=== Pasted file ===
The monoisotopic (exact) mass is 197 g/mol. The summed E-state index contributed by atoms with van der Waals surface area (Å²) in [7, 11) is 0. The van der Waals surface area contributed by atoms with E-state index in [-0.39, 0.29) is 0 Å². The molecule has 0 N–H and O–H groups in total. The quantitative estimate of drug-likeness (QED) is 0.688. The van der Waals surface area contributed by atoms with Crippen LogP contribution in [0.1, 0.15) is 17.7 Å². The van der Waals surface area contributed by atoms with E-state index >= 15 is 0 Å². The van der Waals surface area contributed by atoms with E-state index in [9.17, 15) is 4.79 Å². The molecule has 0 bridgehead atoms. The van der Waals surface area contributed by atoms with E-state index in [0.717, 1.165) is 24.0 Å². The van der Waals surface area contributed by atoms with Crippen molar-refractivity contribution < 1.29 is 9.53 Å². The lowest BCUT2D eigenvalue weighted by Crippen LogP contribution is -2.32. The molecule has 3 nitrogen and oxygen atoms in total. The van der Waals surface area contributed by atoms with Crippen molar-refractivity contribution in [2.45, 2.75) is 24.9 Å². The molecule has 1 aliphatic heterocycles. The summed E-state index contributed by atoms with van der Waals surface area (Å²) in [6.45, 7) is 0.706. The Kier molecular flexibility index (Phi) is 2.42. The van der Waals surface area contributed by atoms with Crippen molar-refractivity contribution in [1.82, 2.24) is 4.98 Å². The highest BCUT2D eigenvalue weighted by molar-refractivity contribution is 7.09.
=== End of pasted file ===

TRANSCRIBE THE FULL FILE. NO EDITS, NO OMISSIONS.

The monoisotopic (exact) mass is 197 g/mol. The summed E-state index contributed by atoms with van der Waals surface area (Å²) in [7, 11) is 0. The van der Waals surface area contributed by atoms with E-state index in [-0.39, 0.29) is 0 Å². The molecule has 0 N–H and O–H groups in total. The quantitative estimate of drug-likeness (QED) is 0.688. The van der Waals surface area contributed by atoms with Crippen LogP contribution in [0.1, 0.15) is 17.7 Å². The van der Waals surface area contributed by atoms with E-state index >= 15 is 0 Å². The van der Waals surface area contributed by atoms with E-state index in [9.17, 15) is 4.79 Å². The molecule has 0 bridgehead atoms. The van der Waals surface area contributed by atoms with E-state index in [0.717, 1.165) is 24.0 Å². The van der Waals surface area contributed by atoms with Crippen molar-refractivity contribution < 1.29 is 9.53 Å². The lowest BCUT2D eigenvalue weighted by Crippen LogP contribution is -2.32. The molecule has 3 nitrogen and oxygen atoms in total. The van der Waals surface area contributed by atoms with Crippen molar-refractivity contribution in [2.45, 2.75) is 24.9 Å². The molecule has 1 aliphatic heterocycles. The summed E-state index contributed by atoms with van der Waals surface area (Å²) in [6.45, 7) is 0.706. The Kier molecular flexibility index (Phi) is 2.42. The van der Waals surface area contributed by atoms with Crippen molar-refractivity contribution in [1.82, 2.24) is 4.98 Å². The highest BCUT2D eigenvalue weighted by molar-refractivity contribution is 7.09.